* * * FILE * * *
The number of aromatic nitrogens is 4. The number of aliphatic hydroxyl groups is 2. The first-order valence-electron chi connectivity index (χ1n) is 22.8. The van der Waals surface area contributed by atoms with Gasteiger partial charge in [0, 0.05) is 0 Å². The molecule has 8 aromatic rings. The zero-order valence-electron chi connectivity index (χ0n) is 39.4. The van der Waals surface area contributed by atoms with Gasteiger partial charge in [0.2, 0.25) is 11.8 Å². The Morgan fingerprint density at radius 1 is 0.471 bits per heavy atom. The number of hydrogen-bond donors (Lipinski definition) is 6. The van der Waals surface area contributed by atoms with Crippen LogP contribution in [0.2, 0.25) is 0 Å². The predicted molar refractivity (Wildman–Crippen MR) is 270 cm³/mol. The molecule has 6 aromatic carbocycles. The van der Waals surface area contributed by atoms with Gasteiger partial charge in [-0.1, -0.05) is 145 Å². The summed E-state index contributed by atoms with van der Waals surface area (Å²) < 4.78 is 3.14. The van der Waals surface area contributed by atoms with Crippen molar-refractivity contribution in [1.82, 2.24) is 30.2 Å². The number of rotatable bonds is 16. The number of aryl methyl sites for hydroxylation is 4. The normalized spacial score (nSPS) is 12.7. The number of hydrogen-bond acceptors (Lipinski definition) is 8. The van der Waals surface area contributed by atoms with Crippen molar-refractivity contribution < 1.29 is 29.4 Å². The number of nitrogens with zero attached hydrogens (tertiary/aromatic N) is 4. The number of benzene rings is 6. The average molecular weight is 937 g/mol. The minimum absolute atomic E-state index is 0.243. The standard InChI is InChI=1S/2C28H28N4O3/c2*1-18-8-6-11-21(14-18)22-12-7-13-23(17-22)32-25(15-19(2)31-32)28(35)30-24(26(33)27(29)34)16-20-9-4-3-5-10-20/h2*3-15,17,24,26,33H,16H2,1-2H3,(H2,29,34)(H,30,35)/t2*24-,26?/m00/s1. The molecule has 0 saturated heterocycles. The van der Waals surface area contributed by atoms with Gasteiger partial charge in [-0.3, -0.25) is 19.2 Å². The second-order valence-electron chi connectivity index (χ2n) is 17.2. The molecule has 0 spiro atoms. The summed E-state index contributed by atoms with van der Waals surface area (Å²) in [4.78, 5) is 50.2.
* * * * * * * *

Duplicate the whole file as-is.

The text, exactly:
The number of aromatic nitrogens is 4. The number of aliphatic hydroxyl groups is 2. The first-order valence-electron chi connectivity index (χ1n) is 22.8. The van der Waals surface area contributed by atoms with Gasteiger partial charge in [0, 0.05) is 0 Å². The molecule has 8 aromatic rings. The zero-order valence-electron chi connectivity index (χ0n) is 39.4. The van der Waals surface area contributed by atoms with Gasteiger partial charge in [0.2, 0.25) is 11.8 Å². The Morgan fingerprint density at radius 1 is 0.471 bits per heavy atom. The number of hydrogen-bond donors (Lipinski definition) is 6. The van der Waals surface area contributed by atoms with Crippen LogP contribution in [0.2, 0.25) is 0 Å². The predicted molar refractivity (Wildman–Crippen MR) is 270 cm³/mol. The molecule has 6 aromatic carbocycles. The van der Waals surface area contributed by atoms with Gasteiger partial charge in [-0.1, -0.05) is 145 Å². The summed E-state index contributed by atoms with van der Waals surface area (Å²) < 4.78 is 3.14. The van der Waals surface area contributed by atoms with Crippen molar-refractivity contribution in [1.82, 2.24) is 30.2 Å². The number of rotatable bonds is 16. The number of aryl methyl sites for hydroxylation is 4. The normalized spacial score (nSPS) is 12.7. The number of hydrogen-bond acceptors (Lipinski definition) is 8. The van der Waals surface area contributed by atoms with Crippen molar-refractivity contribution < 1.29 is 29.4 Å². The number of nitrogens with zero attached hydrogens (tertiary/aromatic N) is 4. The number of benzene rings is 6. The average molecular weight is 937 g/mol. The minimum absolute atomic E-state index is 0.243. The standard InChI is InChI=1S/2C28H28N4O3/c2*1-18-8-6-11-21(14-18)22-12-7-13-23(17-22)32-25(15-19(2)31-32)28(35)30-24(26(33)27(29)34)16-20-9-4-3-5-10-20/h2*3-15,17,24,26,33H,16H2,1-2H3,(H2,29,34)(H,30,35)/t2*24-,26?/m00/s1. The molecule has 0 saturated heterocycles. The van der Waals surface area contributed by atoms with Gasteiger partial charge in [-0.3, -0.25) is 19.2 Å². The second-order valence-electron chi connectivity index (χ2n) is 17.2. The molecule has 0 spiro atoms. The summed E-state index contributed by atoms with van der Waals surface area (Å²) in [4.78, 5) is 50.2.